Trump's Jerusalem announcement draws global ire, except in Israel
MAHMUD HAMS (AFP)
US President Donald Trump's decision to recognize Jerusalem as Israel's capital has drawn sharp criticism from nearly every corner of the globe, with the significant exception of Israel.
- Israel salutes 'historic' day -
Israeli Prime Minister Benjamin Netanyahu hailed Trump's recognition as "historic" and a "courageous and just decision".
Netanyahu also pledged no change to the status quo at Jerusalem's highly sensitive holy sites in the city, sacred to Jews, Christians and Muslims.
- No longer a peace broker -
Palestinian president Mahomud Abbas said the US could no longer play the role of peace broker after Trump's decision.
"These deplorable and unacceptable measures deliberately undermine all peace efforts," Abbas said in a speech.
- 'Destroys two-state solution' -
The secretary-general of the Palestine Liberation Organization said Trump had destroyed any hopes for a two-state solution to the Israeli-Palestinian conflict.
"He destroyed the two-state solution," Saeb Erekat, who long served as the Palestinians' top negotiator, told journalists.
- 'Open gates of hell' -
Hamas said Trump's decision would "open the gates of hell" on US interests in the region.
"This decision will open the gates of hell on US interests in the region," Ismail Radwan, an official with the Palestinian Islamist movement that runs the Gaza Strip, told journalists.
- 'Unjustified and irresponsible' -
Saudi Arabia slammed Trump's move as "unjustified and irresponsible" and said the decision goes against the "historical and permanent rights of the Palestinian people".
"The kingdom has already warned of the serious consequences of such an unjustified and irresponsible move," said a Saudi royal court statement carried by the official Saudi Press Agency.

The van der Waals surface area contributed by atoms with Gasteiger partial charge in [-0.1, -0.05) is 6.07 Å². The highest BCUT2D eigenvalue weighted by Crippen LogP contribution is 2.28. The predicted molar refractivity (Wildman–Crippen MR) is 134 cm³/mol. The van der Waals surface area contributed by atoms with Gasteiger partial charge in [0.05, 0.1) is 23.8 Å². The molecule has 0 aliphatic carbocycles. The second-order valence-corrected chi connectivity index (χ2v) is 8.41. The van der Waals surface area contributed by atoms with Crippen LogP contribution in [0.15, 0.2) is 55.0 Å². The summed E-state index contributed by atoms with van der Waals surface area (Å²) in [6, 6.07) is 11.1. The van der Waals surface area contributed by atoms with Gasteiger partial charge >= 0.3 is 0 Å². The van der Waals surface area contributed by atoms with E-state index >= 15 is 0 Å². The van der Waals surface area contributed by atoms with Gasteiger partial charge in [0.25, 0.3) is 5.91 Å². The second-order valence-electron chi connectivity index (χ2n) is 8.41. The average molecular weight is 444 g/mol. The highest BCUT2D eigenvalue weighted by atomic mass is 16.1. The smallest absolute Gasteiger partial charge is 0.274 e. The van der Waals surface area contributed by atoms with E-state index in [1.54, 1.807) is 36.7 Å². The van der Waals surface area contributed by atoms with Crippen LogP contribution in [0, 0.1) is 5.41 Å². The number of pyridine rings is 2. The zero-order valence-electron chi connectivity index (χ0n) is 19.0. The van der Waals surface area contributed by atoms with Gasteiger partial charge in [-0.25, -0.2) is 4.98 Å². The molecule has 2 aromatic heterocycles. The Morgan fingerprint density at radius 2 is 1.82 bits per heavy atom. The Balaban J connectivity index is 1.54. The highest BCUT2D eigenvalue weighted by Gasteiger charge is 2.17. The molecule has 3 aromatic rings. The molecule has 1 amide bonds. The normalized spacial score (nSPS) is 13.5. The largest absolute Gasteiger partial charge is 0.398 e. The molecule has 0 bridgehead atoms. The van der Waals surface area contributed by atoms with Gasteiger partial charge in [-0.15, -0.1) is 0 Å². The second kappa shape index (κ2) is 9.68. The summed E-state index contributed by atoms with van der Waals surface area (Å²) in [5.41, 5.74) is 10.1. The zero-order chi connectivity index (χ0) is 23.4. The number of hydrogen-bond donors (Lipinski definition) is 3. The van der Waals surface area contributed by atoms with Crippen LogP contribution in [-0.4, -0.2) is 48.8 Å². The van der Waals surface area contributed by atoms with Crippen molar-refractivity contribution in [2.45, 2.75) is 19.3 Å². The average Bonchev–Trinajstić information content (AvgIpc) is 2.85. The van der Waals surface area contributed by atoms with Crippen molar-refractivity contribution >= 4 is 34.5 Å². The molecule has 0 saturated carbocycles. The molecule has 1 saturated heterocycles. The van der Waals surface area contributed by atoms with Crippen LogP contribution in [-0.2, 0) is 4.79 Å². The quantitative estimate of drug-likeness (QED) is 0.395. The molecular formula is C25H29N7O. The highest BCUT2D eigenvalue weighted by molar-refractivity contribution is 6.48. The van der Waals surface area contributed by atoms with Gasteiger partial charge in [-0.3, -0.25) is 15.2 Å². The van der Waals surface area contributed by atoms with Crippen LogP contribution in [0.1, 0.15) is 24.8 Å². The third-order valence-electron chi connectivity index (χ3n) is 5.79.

- 'New intifada' -
Iran condemned the US move, saying it threatened a "new intifada", or uprising, against Israel.
"The provocative and unwise decision by the US... will provoke Muslims and inflame a new intifada and an escalation of radical, angry and violent behavior," the foreign ministry said on its website.
It is out of despair & debility that they want to declare #AlQuds as capital of the Zionist regime. On issue of #Palestine their hands are tied & they can't achieve their goals. Victory belongs to Islamic Ummah. Palestine will be free, Palestinian nation will achieve victory.— Khamenei.ir (@khamenei_ir) December 6, 2017
- UN against 'unilateral measures' -
UN Secretary-General Antonio Guterres implicitly criticized Trump's announcement, warning that Jerusalem's status must be resolved through direct Israeli-Palestinian negotiations.
"From day one as secretary general of the United Nations, I have consistently spoken out against any unilateral measures that would jeopardize the prospect of peace for Israelis and Palestinians," Guterres said.
There is no alternative to the two-state solution: two states living side-by-side in peace, security and mutual recognition – with Jerusalem as the capital of Israel and Palestine. pic.twitter.com/r95LPIZimg— António Guterres (@antonioguterres) December 6, 2017
- 'Palestinian cause' -
The office of Syrian President Bashar al-Assad dismissed Trump's move, saying in a statement it would not dim the "Palestinian cause".
"The future of Jerusalem is not set by a state or a president, but by its history, will, and the determination of those loyal to the Palestinian cause which will stay alive in the conscience of the Arab homeland until the establishment of a Palestinian state with Jerusalem as its capital," it said.
- 'Rejected by Arab world' -
Lebanon's Prime Minister Saad Hariri vowed his country's "highest degrees of solidarity with the Palestinian people and its right to establish an independent state with Jerusalem as its capital".
"The American decision to recognize Jerusalem as the capital of Israel and to move the embassy there is a step that is rejected by the Arab world and risks spilling dangers over into the region," he said.
- 'Violation of international law' -
Jordan condemned Trump's recognition of Jerusalem as amounting to a violation of international law and the UN charter.
"The decision of the American president to recognize Jerusalem as Israel's capital and the transfer of the US embassy to this city constitutes a violation of decisions of international law and the United Nations charter," said government spokesman Mohammed Momani.
- Indonesia summons US ambassador -
Indonesian president Joko Widodo, who leads the world's biggest Muslim-majority country, said he "condemned" Trump's decision on Jerusalem, and ordered the US ambassador in Jakarta to be summoned over the move.
"Indonesia strongly condemns the United States' one-sided recognition of Jerusalem as the capital of Israel and asks the US to reconsider this decision," Widodo said in televised remarks.